The WordPress default editor is called Gutenberg or the Block Editor. WPML is fully compatible with Gutenberg, making it easy to translate content built with it.
With Gutenberg, you use elements called blocks to build content visually.
Check out this WordPress Gutenberg tutorial for more information on how to build a site using the Gutenberg editor.
The following video shows how simple it is to translate a specific page yourself using the Advanced Translation Editor:
Creating content with Gutenberg is easy, and WPML offers several options to translate it:
- Translating Your Whole Site Automatically
- Sending Content for Translation
- Translating the Content Yourself
- Manual Translation
First, you need to install the main WPML core plugin, which contains the Translation Management feature. This feature is only available for WPML Multilingual CMS and WPML Multilingual Agency accounts.
If you have the WPML Multilingual Blog account, you can only translate your content using manual translation.
WPML allows you to translate your entire site automatically using the Translate Everything Automatically mode. This includes posts, pages, and custom post types created with Gutenberg, and any taxonomy terms assigned to them.
To enable Translate Everything Automatically, you can either choose it when going through the setup wizard, or choose it from WPML → Settings. You can also choose if you want to review the translations before or after you publish them.
Choosing Translate Everything Automatically in the Setup Wizard
Choosing Translate Everything Automatically in WPML → Settings
Once you select it, WPML immediately starts translating your content. You can monitor the progress on the Translation Management Dashboard.
From the WPML → Translation Management page, you can send content for automatic translation in bulk or for translation to your own local translators or a translation service.
From the Translation Management Dashboard, select a group of pages or posts you want to translate and the languages you want to translate them into.
Then, select the Translate automatically option and click on the Start translating button.
You or your site’s translators can then review the automatic translations by going to WPML → Translations.
To assign content for translation from your Translation Management Dashboard:
- Select the content to send for translation.
- Select the languages you want to translate the content into.
- Choose the Assign to a translator option. If you’re the only translator on the site, click the button to Translate selected content. You can then go to WPML → Translations to translate it. If there are other translators on the site or you use a professional translation service, click Add to Translation Basket.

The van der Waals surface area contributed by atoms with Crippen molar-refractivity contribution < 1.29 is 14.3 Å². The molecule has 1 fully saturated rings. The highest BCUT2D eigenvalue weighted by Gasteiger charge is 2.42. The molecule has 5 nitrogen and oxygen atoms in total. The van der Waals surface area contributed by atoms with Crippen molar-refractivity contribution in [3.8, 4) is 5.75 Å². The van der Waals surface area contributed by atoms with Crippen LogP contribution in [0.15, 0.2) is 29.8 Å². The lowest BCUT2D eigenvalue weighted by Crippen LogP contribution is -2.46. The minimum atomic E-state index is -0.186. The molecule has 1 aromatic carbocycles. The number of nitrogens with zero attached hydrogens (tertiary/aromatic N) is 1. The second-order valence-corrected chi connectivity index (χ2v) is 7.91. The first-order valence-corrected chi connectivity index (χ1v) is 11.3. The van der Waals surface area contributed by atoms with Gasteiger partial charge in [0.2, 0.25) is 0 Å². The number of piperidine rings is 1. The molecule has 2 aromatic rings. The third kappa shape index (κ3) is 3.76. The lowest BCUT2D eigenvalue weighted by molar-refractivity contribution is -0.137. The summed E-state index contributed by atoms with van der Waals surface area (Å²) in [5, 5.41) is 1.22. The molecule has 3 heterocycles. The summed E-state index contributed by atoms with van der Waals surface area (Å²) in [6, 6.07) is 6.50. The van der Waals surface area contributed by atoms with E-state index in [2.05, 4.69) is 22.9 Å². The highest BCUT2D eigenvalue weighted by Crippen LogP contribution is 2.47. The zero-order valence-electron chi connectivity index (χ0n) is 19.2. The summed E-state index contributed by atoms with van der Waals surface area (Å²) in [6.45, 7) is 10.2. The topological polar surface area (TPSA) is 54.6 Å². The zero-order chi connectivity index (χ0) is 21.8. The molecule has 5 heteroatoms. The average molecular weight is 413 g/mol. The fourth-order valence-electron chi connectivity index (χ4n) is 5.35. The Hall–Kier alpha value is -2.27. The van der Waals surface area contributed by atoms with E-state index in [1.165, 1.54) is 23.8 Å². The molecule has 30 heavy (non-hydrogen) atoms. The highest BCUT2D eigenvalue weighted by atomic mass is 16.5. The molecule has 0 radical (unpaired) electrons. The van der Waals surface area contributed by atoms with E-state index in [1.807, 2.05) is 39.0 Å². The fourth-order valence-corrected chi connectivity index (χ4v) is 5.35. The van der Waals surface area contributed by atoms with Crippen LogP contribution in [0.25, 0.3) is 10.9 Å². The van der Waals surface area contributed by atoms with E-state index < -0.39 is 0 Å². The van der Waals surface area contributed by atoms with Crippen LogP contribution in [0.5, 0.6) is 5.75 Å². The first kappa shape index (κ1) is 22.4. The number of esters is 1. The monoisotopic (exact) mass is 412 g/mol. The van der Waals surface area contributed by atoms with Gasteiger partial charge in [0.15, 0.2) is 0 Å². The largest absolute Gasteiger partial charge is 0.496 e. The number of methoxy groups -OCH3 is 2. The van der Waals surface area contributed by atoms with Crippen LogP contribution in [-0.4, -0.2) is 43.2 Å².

- Go to the Translation Basket tab and click Send all items for translation.
That’s it! When translators finish the job, it will be available in your site.
At any time, you can check if there are finished translations and apply them to your site. To do this, go to the WPML → Translation Management page and click the Check status and get translations button.
If you are the site’s only translator you can start translating any page in two ways:
The plus icon in the Language box when editing a page
The plus icon located under the flag in Pages → All pages
In both cases, clicking on the plus icon takes you to the Advanced Translation Editor, where you’ll see the translations automatically filled in. You can review and accept the automatic translations. If you prefer to translate by yourself, you can click the Undo translation button. This also gives you back the translation credits.
If you have the WPML Multilingual Blog account, you don’t have access to the Translation Management feature that allows you to send content for translation or use the Advanced Translation Editor.
In this case, you can only use manual translation for your Gutenberg-designed content:
- Create or edit the page in the default language.
- Click the plus button in the Language section of the Gutenberg editor’s sidebar.
- Recreate the same page in the secondary language.
WordPress Block Editor allows you to save any content block and reuse it later in other pages. WPML allows you to easily translate these reusable blocks.